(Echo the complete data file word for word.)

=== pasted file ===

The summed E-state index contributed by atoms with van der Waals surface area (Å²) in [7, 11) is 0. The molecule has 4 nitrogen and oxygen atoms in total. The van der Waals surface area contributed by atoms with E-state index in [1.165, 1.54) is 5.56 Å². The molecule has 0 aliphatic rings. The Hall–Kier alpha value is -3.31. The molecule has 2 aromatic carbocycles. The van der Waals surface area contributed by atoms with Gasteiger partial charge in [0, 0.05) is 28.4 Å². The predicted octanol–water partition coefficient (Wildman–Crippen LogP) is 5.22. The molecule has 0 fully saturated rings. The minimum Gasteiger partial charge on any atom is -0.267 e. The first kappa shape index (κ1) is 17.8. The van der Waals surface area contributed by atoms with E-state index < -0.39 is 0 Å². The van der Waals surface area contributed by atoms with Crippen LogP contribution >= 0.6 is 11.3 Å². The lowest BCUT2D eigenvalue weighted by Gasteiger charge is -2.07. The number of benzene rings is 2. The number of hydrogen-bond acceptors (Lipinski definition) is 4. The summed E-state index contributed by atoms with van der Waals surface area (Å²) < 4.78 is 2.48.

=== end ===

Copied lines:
The summed E-state index contributed by atoms with van der Waals surface area (Å²) in [7, 11) is 0. The molecule has 4 nitrogen and oxygen atoms in total. The van der Waals surface area contributed by atoms with E-state index in [1.165, 1.54) is 5.56 Å². The molecule has 0 aliphatic rings. The Hall–Kier alpha value is -3.31. The molecule has 2 aromatic carbocycles. The van der Waals surface area contributed by atoms with Gasteiger partial charge in [0, 0.05) is 28.4 Å². The predicted octanol–water partition coefficient (Wildman–Crippen LogP) is 5.22. The molecule has 0 fully saturated rings. The minimum Gasteiger partial charge on any atom is -0.267 e. The first kappa shape index (κ1) is 17.8. The van der Waals surface area contributed by atoms with E-state index < -0.39 is 0 Å². The van der Waals surface area contributed by atoms with Crippen LogP contribution >= 0.6 is 11.3 Å². The lowest BCUT2D eigenvalue weighted by Gasteiger charge is -2.07. The number of benzene rings is 2. The number of hydrogen-bond acceptors (Lipinski definition) is 4. The summed E-state index contributed by atoms with van der Waals surface area (Å²) < 4.78 is 2.48.